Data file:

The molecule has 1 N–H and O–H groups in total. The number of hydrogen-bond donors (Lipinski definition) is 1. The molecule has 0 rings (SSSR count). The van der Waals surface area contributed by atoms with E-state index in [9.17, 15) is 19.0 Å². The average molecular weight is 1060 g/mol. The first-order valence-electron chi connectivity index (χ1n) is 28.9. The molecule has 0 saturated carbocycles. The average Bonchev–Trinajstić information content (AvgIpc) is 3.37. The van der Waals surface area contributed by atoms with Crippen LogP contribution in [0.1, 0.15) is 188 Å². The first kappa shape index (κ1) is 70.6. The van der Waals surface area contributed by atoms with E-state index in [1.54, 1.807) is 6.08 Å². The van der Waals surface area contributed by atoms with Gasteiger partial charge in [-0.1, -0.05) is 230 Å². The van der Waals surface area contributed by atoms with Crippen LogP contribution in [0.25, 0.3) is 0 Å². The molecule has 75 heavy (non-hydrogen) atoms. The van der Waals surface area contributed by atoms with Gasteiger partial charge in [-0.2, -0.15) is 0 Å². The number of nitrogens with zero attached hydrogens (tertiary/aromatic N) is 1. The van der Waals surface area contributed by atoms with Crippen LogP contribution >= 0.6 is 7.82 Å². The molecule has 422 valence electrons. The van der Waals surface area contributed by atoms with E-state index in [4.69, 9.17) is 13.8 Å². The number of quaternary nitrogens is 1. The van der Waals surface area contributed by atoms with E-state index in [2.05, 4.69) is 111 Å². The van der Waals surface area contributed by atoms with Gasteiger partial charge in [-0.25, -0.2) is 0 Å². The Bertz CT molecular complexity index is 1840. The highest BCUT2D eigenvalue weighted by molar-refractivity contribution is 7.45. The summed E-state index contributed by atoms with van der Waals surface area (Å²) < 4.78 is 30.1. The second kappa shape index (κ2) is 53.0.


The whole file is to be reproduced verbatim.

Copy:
The molecule has 1 N–H and O–H groups in total. The number of hydrogen-bond donors (Lipinski definition) is 1. The molecule has 0 rings (SSSR count). The van der Waals surface area contributed by atoms with E-state index in [9.17, 15) is 19.0 Å². The average molecular weight is 1060 g/mol. The first-order valence-electron chi connectivity index (χ1n) is 28.9. The molecule has 0 saturated carbocycles. The average Bonchev–Trinajstić information content (AvgIpc) is 3.37. The van der Waals surface area contributed by atoms with Crippen LogP contribution in [0.1, 0.15) is 188 Å². The first kappa shape index (κ1) is 70.6. The van der Waals surface area contributed by atoms with E-state index in [1.54, 1.807) is 6.08 Å². The van der Waals surface area contributed by atoms with Gasteiger partial charge in [-0.1, -0.05) is 230 Å². The van der Waals surface area contributed by atoms with Crippen LogP contribution in [0.25, 0.3) is 0 Å². The molecule has 75 heavy (non-hydrogen) atoms. The van der Waals surface area contributed by atoms with Gasteiger partial charge in [-0.2, -0.15) is 0 Å². The number of nitrogens with zero attached hydrogens (tertiary/aromatic N) is 1. The van der Waals surface area contributed by atoms with Crippen LogP contribution >= 0.6 is 7.82 Å². The molecule has 422 valence electrons. The van der Waals surface area contributed by atoms with E-state index in [4.69, 9.17) is 13.8 Å². The number of quaternary nitrogens is 1. The van der Waals surface area contributed by atoms with E-state index in [2.05, 4.69) is 111 Å². The van der Waals surface area contributed by atoms with Gasteiger partial charge in [-0.25, -0.2) is 0 Å². The Bertz CT molecular complexity index is 1840. The highest BCUT2D eigenvalue weighted by molar-refractivity contribution is 7.45. The summed E-state index contributed by atoms with van der Waals surface area (Å²) < 4.78 is 30.1. The second kappa shape index (κ2) is 53.0.